HUKM Develops Own Total Hospital Information System (Bernama)
Business HUKM Develops Own Total Hospital Information System
December 31, 2007 18:44 PM
HUKM Develops Own Total Hospital Information System
By Mohd Arshi Daud
KUALA LUMPUR, Dec 31 (Bernama) — Hospital Universiti Kebangsaan Malaysia (HUKM) is developing its own Total Hospital Information System (THIS), the first by a government hospital in Malaysia and possibly in Asia.
Built up from scratch entirely by its staff, the hospital’s THIS initiative has already attracted interest from distributors keen to market the system to both government and private hospitals in the country.
THIS costs million of ringgit to implement but the market for such a system in Malaysia is huge, given that there are over 100 public hospitals and a large number of private hospitals.
In addition, the HUKM-developed THIS, called Caring Hospital Enterprise System (C-HEtS), is expected to be cheaper than similar systems available in the market.
“HUKM is still looking at the business model on how to go about providing C-HEtS to others,” said Dr Ahmad Taufik Jamil, head of HUKM’s information technology (IT) department.
“For example, one government specialist hospital spent more than RM50 million for its total hospital information system. We have so far spent only about 10 million,” he told Bernama in an interview recently.
Dr Taufik said the huge savings was a result of HUKM itself holding the copyright for C-HEtS (created 100 percent in-house) and the system was developed using a free software from US-based software firm Oracle Corp.
“It’s free. The tool is JDeveloper 10g, which is based on Java technology under Java 2 Enterprise Edition,” he said.
Dr Taufik, who holds a BSc (Medicine), MD (Doctor of Medicine), M.Sc (IT), and MPH (Master of Public Health) majoring in hospital management, is leading a team of about 80 people in the project, with half of them technical and IT personnel and the rest comprising C-HEtS users like doctors and nurses.
Work on the C-HEtS started in 2004 and in the 2006-2007 period, HUKM adopted the first phase of the system for all its patients.
A total of 2,000 HUKM staff, comprising admission clerks, nurses and doctors, are utilising the system.
Phase one involves patient registration, emergency department, admission, discharge and transfer, appointment and scheduling, operating theatre scheduling, medical record management, user profile, case-mix, statistics and full patient accounting system.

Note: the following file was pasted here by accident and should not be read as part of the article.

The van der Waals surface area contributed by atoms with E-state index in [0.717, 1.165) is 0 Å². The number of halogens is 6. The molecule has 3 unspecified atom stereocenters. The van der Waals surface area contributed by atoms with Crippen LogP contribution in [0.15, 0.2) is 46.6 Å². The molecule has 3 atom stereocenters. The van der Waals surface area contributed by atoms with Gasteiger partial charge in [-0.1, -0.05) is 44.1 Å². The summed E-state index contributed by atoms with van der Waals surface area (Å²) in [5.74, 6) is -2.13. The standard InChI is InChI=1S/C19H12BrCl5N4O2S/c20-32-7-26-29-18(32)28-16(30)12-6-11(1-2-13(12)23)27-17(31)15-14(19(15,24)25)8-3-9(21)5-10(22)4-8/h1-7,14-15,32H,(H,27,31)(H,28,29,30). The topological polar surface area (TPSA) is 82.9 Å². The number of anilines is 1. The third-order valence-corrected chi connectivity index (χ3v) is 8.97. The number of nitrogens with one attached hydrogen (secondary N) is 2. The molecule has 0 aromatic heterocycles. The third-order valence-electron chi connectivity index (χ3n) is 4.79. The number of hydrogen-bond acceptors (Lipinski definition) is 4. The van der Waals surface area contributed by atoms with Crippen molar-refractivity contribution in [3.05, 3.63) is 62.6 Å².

The patient accounting system will be implemented on January 1, 2008, Dr Taufik said.
Under the second phase scheduled in 2009, HUKM will develop the CPOE (Computerised Physician Order Entry) and undertake integration using HL7 (Health Level 7) and DICOM (digital imaging and communication on medicine.
Phase three in 2010 will involves clinical documentation and electronic medical record while phase four in 2012 will cover research and case-based learning modules as well as other modules.
Though other hospitals are using THIS with similar applications, most are sourced from foreign software companies. These include systems by Cerner of the United States for Hospital Selayang, India’s Medicom for Hospital Serdang, Sungai Buloh, Ampang, and Kompakar for Hospital Putrajaya.
Despite the host of applications that C-HEtS offers, total cost for all the four phases is expected to amount to less than RM20 million.
“This figure also includes spending for filmless environment worth RM3 million,” Dr Taufik said.
He said that he was motivated to come up with C-HEtS following frustrations when using THIS sourced from external suppliers.
According to him, these include high maintenance cost, long period to get feedback on request for changes in the system, and poor support from vendors.
“We develop C-HEtS as an easy-to-maintain system that is able to respond faster to change requests, can be customised according to user requirements, and a database that can be easily manipulated and used for making research. All these are at zero maintenance cost as we only need to pay staff salaries,” Dr Taufik said.
“In addition, C-HEts can be interfaced or integrated with other available systems as it uses de facto standards like HL7 and DICOM,” he said.
As C-HEtS meets international integration standards and uses English for user interface, Dr Taufiq said it has the potential to be marketed overseas.
“But it’s too early to say when this can happen,” he said.